If you’re the superstitious type, you could say that finding a new purpose for an accidentally smashed mirror could be a way to turn around a 7-year fate of bad luck. Now, I’m not superstitious, but when life gives you lemons…make a mosaic coffee table.
The mirror had been given to me by my parents. Not so much a hand-me-down in the sense that it had been in the family for generations, but it had certainly been a staple feature of their hallway when I was growing up. So, when it inexplicably fell and smashed (seriously, it was sitting where it had sat nicely for a year, then just fell!), I felt oddly reluctant to get rid of it. All I could salvage was the frame with it’s backing.
I’d already been thinking about starting a mosaic project, I just hadn’t worked out a way to round-off the edges of a mosaic piece to a standard where it wouldn’t look unfinished as a table. My now large and empty frame seemed like an ideal solution.
As with the majority of DIY projects I take on, I like to keep it to a low budget, so re-use whatever I already have at home wherever possible. Now, I know you may not have the same just lying around, so I’ve tried to offer cheap alternatives where I can think of them.
What you’ll need:
- A frame – local charity shops tend to have outdated art you could take a frame from, or check the freebies section on Gumtree (a haven for budget DIY-ers).
- Supporting board – I used a panel from an IKEA wardrobe we had taken apart, but a sheet of ply or MDF can be cheap and cut to size at your local B&Q.
- Strong glue/’no more nails’ – I already had some wood glue in the house, but you can pick it up pretty cheap from most hardware stores.
- Screws and screwdriver– 2 types for screwing the board to the frame and the legs to the board. The first type should be long enough to go through your board and into (but not through) your frame. For the leg screws, these should be long enough to go through your leg and into (but not through) your board so that they don’t poke through and interfere with your mosaic. The number needed will depend on the size of your project.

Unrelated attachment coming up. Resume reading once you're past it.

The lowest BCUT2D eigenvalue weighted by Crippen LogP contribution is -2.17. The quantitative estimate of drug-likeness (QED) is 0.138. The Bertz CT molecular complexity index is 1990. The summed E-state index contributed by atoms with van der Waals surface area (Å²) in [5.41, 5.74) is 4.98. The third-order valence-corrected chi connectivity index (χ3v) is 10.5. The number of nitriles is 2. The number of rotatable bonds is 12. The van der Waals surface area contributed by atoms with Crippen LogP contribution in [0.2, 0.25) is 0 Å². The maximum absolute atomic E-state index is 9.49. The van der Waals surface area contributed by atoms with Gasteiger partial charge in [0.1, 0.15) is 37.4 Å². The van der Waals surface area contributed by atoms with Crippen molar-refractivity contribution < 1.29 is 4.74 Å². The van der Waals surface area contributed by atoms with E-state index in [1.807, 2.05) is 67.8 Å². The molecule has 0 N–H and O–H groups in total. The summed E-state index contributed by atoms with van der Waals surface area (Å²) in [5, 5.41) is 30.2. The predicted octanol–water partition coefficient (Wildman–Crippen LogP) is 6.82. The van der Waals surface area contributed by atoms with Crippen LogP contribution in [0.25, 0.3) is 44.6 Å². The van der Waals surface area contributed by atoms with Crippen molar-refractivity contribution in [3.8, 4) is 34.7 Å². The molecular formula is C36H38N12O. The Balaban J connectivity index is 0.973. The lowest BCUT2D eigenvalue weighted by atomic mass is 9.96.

- Table legs – I already had some industrial-look hairpin legs from a previous DIY coffee table that was now too small in a bigger flat. The set of 4 cost me about £30 at the time. But on a smaller budget, I would look again to charity shops or the freebies on Gumtree and see what’s on offer that you could pinch legs from.
- Tiles – The ideal would be using anything you might have left from a bathroom or kitchen fit, but I didn’t have any. Instead, I used the cheapest packs available in B&Q plus a few individual test tiles to use as accent colours, ringing in around the £40 mark all together. You could make this significantly cheaper by using just the value £5 packs of 25 if you’re happy with having fewer colours to play with. I actually ended up with too many, so can use them again for future projects. Just remember that if you’re mixing different types, they’ll work better if they’re the same thickness (this was a big learning moment for me that I didn’t consider when buying and would have made mine much easier).
- Hammer – For smashing up tiles.
- Grout – I got both black and white grout, and a rubber grout spreader from B&Q also. White to use as my ‘glue’ for sticking the tiles to the table as it’s cheaper, then black to fill the gaps as I like the look it gives.